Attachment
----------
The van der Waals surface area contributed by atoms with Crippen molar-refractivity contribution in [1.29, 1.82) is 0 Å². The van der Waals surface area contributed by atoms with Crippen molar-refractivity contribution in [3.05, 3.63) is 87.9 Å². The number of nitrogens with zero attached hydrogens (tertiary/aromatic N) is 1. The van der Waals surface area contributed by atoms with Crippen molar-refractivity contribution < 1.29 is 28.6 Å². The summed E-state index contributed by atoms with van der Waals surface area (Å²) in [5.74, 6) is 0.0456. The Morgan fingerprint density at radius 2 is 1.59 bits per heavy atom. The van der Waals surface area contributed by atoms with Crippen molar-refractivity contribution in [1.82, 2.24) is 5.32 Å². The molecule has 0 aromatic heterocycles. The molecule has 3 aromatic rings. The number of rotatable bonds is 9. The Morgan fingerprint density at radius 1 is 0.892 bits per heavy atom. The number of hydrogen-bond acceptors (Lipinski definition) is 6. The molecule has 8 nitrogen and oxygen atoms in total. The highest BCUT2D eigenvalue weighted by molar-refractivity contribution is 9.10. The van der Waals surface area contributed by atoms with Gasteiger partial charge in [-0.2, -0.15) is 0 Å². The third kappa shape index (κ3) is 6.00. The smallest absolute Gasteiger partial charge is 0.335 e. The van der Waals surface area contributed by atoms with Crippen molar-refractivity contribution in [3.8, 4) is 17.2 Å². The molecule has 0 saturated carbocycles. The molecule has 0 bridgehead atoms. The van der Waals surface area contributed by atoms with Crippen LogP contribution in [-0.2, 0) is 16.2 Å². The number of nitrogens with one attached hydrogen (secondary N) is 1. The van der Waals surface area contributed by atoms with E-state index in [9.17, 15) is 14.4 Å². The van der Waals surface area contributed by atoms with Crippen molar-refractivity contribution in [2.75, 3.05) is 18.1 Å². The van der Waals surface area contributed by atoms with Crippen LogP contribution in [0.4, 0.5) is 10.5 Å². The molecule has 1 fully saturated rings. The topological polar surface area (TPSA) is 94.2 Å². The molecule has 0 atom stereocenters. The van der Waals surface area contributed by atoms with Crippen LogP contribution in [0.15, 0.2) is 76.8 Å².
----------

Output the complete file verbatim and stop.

The van der Waals surface area contributed by atoms with Crippen molar-refractivity contribution in [1.29, 1.82) is 0 Å². The van der Waals surface area contributed by atoms with Crippen molar-refractivity contribution in [3.05, 3.63) is 87.9 Å². The number of nitrogens with zero attached hydrogens (tertiary/aromatic N) is 1. The van der Waals surface area contributed by atoms with Crippen molar-refractivity contribution < 1.29 is 28.6 Å². The summed E-state index contributed by atoms with van der Waals surface area (Å²) in [5.74, 6) is 0.0456. The Morgan fingerprint density at radius 2 is 1.59 bits per heavy atom. The van der Waals surface area contributed by atoms with Crippen molar-refractivity contribution in [1.82, 2.24) is 5.32 Å². The molecule has 0 aromatic heterocycles. The molecule has 3 aromatic rings. The number of rotatable bonds is 9. The Morgan fingerprint density at radius 1 is 0.892 bits per heavy atom. The number of hydrogen-bond acceptors (Lipinski definition) is 6. The molecule has 8 nitrogen and oxygen atoms in total. The highest BCUT2D eigenvalue weighted by molar-refractivity contribution is 9.10. The van der Waals surface area contributed by atoms with Gasteiger partial charge in [-0.2, -0.15) is 0 Å². The third kappa shape index (κ3) is 6.00. The smallest absolute Gasteiger partial charge is 0.335 e. The van der Waals surface area contributed by atoms with Crippen molar-refractivity contribution in [3.8, 4) is 17.2 Å². The molecule has 0 saturated carbocycles. The molecule has 0 bridgehead atoms. The van der Waals surface area contributed by atoms with Crippen LogP contribution in [-0.2, 0) is 16.2 Å². The number of nitrogens with one attached hydrogen (secondary N) is 1. The van der Waals surface area contributed by atoms with E-state index in [9.17, 15) is 14.4 Å². The van der Waals surface area contributed by atoms with Crippen molar-refractivity contribution in [2.75, 3.05) is 18.1 Å². The van der Waals surface area contributed by atoms with Crippen LogP contribution in [0.4, 0.5) is 10.5 Å². The molecule has 1 fully saturated rings. The topological polar surface area (TPSA) is 94.2 Å². The molecule has 0 atom stereocenters. The van der Waals surface area contributed by atoms with Crippen LogP contribution in [0.15, 0.2) is 76.8 Å².